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South African Dental Journal

versão On-line ISSN 0375-1562
versão impressa ISSN 0011-8516

S. Afr. dent. j. vol.75 no.10 Johannesburg Nov. 2020

 

EDITORIAL

 

The changing face of Dentistry in the COVID-19 pandemic

 

 

NH Wood

Managing Editor of the SADJ Email: neil.wood@smu.ac.za

 

 

 

The year is drawing to a close and with it we present to you the final issue of the South African Dental Journal for 2020. This year saw us face the terrible COVID-19 pandemic. As oral healthcare practitioners we have been challenged in many ways, and this placed many of us under extreme pressure. Unfortunately we are just starting to see a new rise, or second wave, in the numbers of positive COVID-19 cases being reported. This means that the pressure is not about to be released, and we continue to navigate these uncharted waters into 2021.

In February we were uncertain about the impact of COVID-19 on our healthcare systems and our country, however we have now seen the course and the progression of this disease in many countries, and we know the reach it has and the devastating infection it causes. In light of this I am reminding you of the required infection control processes and procedures that need to be in place to protect yourself, co-workers and your patients.

 

 

The same is true for the various dental schools throughout the country: The staff and students within these schools have faced unprecedented challenges to break through the COVID-19 obstruction of academic activity, to be able to continue with the high-quality training of students in different disciplines of oral healthcare. All teaching has moved to online platforms and clinical competency training in contact sessions are strictly controlled and monitored according to policies and procedures specifically developed for the COVID-19 pandemic. This colossal effort must be recognised because many have made, and are still making, personal sacri-flces in an immense effort to see to it that a continuous stream of oral healthcare graduates is maintained.

However, I must urge these institutions of higher learning to look after their staff and to take care of the well-being of these individuals, both physically and mentally. It is because of the enormous efforts and the unrelenting pressure to produce deliverables and outcomes based on pre-COVID-19 conventions and designs, that levels of exhaustion may be precariously high; and our clinicians and students must be protected against burnout. Protocols and measures must be put in place by these institutions to guard against these unintended deleterious outcomes.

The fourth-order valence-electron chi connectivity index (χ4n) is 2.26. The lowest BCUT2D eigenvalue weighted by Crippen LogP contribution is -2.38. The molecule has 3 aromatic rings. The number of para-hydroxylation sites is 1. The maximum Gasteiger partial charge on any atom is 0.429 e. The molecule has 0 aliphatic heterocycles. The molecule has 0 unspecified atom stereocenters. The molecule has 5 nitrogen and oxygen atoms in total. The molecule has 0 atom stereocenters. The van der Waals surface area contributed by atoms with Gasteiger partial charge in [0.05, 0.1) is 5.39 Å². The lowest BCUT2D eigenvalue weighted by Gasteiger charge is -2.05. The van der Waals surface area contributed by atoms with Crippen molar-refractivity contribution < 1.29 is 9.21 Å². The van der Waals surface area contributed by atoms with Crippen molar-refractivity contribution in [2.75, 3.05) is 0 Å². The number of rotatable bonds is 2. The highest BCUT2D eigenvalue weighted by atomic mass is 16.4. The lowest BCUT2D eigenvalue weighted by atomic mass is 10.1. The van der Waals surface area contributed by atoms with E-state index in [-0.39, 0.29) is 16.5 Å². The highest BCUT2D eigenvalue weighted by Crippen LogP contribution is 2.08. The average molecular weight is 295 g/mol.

There is no doubt in my mind that COVID-19 has radically changed the way clinical dentistry, academic dentistry and clinical teaching and training is conducted, and that there will be no return to the ways of the past.

The South African Dental Journal's new online platform is now fully operational and functioning. Please take a moment to visit the new online platform on which the South African Dental Journal is hosted at https://journals.assaf.org.za/index.php/sadj/index and register as a reviewer or author. I would also appreciate any feedback that you as a reader, author or reviewer may have on this new platform, as we are always looking for ways to improve on the SADJ delivery. This issue of the SADJ contains another healthy mix of content for our readers along with provision for acquiring CPD points.

Our regular contributors once more support us with interesting material that includes the radiology case prepared by Prof C Nortjé, and some views on recently published material compiled by Prof Yengopal.

A sincere word of thanks to all our authors, reviewers and other contributors for the participation in making the 2020 edition of the SADJ a success. We truly have a journal that belongs to our dental community. I would like to express my gratitude for the hard work and dedication put into the 2020 edition of the SADJ by all the members in the team, Dr Nthabiseng Metsing, Mr Dumi Ngoepe, Mrs Ann Bayman, as well as our colleagues at the production office Ms Reine Combrinck and Mr Rene Smulders. Thanks also to Prof Bill Evans for his contributions toward the cover-page and his gracious guidance. The year saw many changes and improvements to our journal, and may it long continue.

From the Editorial office we would like to wish our readers and our members a safe and peaceful festive season. We look forward to the new year to achieve and celebrate new success and development with you.

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